Bercovitch has also become an American writer, however, and these essays which, although rewritten for this volume, span twenty years, twist and turn between making and denying room for writers standing on native ground. Speaking literally in two voices in the final chapter, Bercovitch formalises a debate he has been having with himself. Especially in the earlier essays here, and in The American Jeremiad (1978) and Puritan Origins of the American Self (1975), he is the European-oriented outsider, seeing the United States as just another, not God’s, country. In one mode, however, that voice slides into a radical lament uncomfortably close to Pierre’s. In another, the author’s wish to ‘channel my resistance to the culture into a way of interpreting it’ makes him subject to his own warning that interpretation is a mode of reconciliation. More recently, therefore, Bercovitch has pointed not only to radical alternatives excluded by the United States but to those contained (in both senses) within it. This wish for a way of dissent within the American tradition comes back at Bercovitch in Lincoln at Gettysburg, not from the margins of the country like Bercovitch’s name-sakes, Sacco and Vanzetti, but from its holy centre, from the high priest of American political religion speaking as the occupant of the White House.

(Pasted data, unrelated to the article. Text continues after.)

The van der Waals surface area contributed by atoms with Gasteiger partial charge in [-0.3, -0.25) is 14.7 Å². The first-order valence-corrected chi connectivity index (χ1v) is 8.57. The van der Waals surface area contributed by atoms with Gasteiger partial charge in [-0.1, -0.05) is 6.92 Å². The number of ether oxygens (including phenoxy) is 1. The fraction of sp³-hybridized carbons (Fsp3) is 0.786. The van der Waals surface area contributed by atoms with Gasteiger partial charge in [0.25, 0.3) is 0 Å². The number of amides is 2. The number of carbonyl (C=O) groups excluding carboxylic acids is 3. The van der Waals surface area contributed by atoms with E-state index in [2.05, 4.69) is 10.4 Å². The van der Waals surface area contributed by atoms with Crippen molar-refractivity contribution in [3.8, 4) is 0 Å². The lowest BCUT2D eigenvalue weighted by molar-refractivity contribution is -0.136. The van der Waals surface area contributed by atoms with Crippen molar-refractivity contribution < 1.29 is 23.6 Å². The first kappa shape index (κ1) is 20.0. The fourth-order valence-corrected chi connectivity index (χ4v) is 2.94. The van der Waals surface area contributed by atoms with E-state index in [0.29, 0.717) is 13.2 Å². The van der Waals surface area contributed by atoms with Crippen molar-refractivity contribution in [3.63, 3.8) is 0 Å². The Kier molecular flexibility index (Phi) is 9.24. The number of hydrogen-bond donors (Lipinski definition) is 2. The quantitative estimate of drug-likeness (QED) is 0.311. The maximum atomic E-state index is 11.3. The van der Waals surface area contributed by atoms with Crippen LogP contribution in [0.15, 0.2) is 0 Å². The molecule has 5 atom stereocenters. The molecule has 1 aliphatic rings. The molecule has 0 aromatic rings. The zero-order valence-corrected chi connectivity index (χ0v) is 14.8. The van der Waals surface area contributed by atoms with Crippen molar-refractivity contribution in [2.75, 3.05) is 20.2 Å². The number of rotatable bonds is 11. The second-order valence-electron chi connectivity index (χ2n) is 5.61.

Garry Wills’s Lincoln transformed America from a battlefield and graveyard. Alluding to Indian genocide, Afro-American slavery and industrial violence, Bercovitch identifies the ‘simultaneity of violence and culture formation’ in the United States. He invokes Walter Benjamin’s ‘there is no document of civilisation that is not at the same time a document of barbarism.’ The Gettysburg Address, a work of art in Wills’s telling, emerged from the barbarism of slavery and civil war.

Wills begins with barbarism – botched battle (on both sides), carnage, sale of contracts to rebury the dead. But he, too, is an artist; no one writing about the United States is more rhetorically skilled. The method of this book indeed is its argument. Wills starts with the self-interested and bleeding bodies only to do what he says Lincoln did and leave them behind, for his Gettysburg Address ‘lifts the battle to a level of abstraction that purges it of grosser matter’. Edward Everett, the other orator at Gettysburg, trapped himself in the details, writes Wills. Lincoln, naming no units, no men, no landscape, no battle, no slavery, rose above the horrible particulars and ‘called up a new nation out of the blood and trauma’.

‘The act of bringing forth a new nation conceived in liberty is always an intellectual act for Lincoln,’ Wills writes – the italics mark the wish to overcome a violence that he never quite acknowledges as the necessary condition for the rebirth. Bringing new life to a text one would have thought had been exhausted by interpretation, Wills anatomises Lincoln’s self-aware magic with words, from his use of the Greek funeral oration to the artifice with which he constructed plain speech. Before Mark Twain, Lincoln was the father not only of the American ideal but of the American vernacular. But even in his denials, he was closer than Wills to the gross and bloody roots – in violence, in parricide and filicide, in slavery and racism – of his linguistic revolution.